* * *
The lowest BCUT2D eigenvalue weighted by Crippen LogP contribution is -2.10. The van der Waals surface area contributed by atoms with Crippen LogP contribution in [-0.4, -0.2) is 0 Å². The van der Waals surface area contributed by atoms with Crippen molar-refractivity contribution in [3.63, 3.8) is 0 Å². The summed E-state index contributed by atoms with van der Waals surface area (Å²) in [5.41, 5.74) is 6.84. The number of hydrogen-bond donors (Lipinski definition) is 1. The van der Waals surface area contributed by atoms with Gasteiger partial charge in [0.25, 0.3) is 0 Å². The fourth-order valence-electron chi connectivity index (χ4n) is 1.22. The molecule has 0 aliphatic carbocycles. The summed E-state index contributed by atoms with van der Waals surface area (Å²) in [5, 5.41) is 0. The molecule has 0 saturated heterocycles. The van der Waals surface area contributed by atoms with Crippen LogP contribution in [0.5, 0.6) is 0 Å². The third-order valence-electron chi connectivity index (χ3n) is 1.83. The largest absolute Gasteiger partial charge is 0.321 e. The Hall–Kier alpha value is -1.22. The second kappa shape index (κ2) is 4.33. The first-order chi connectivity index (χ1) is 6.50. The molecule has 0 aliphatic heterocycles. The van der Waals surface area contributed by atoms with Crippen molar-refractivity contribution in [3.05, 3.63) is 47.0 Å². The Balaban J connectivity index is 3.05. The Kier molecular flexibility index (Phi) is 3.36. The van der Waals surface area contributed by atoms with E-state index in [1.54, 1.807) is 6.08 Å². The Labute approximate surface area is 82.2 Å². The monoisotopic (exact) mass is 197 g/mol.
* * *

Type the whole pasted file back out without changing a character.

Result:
The lowest BCUT2D eigenvalue weighted by Crippen LogP contribution is -2.10. The van der Waals surface area contributed by atoms with Crippen LogP contribution in [-0.4, -0.2) is 0 Å². The van der Waals surface area contributed by atoms with Crippen molar-refractivity contribution in [3.63, 3.8) is 0 Å². The summed E-state index contributed by atoms with van der Waals surface area (Å²) in [5.41, 5.74) is 6.84. The number of hydrogen-bond donors (Lipinski definition) is 1. The van der Waals surface area contributed by atoms with Gasteiger partial charge in [0.25, 0.3) is 0 Å². The fourth-order valence-electron chi connectivity index (χ4n) is 1.22. The molecule has 0 aliphatic carbocycles. The summed E-state index contributed by atoms with van der Waals surface area (Å²) in [5, 5.41) is 0. The molecule has 0 saturated heterocycles. The van der Waals surface area contributed by atoms with Crippen LogP contribution in [0.5, 0.6) is 0 Å². The third-order valence-electron chi connectivity index (χ3n) is 1.83. The largest absolute Gasteiger partial charge is 0.321 e. The Hall–Kier alpha value is -1.22. The second kappa shape index (κ2) is 4.33. The first-order chi connectivity index (χ1) is 6.50. The molecule has 0 aliphatic heterocycles. The van der Waals surface area contributed by atoms with Crippen molar-refractivity contribution in [3.05, 3.63) is 47.0 Å². The Balaban J connectivity index is 3.05. The Kier molecular flexibility index (Phi) is 3.36. The van der Waals surface area contributed by atoms with E-state index in [1.54, 1.807) is 6.08 Å². The Labute approximate surface area is 82.2 Å². The monoisotopic (exact) mass is 197 g/mol.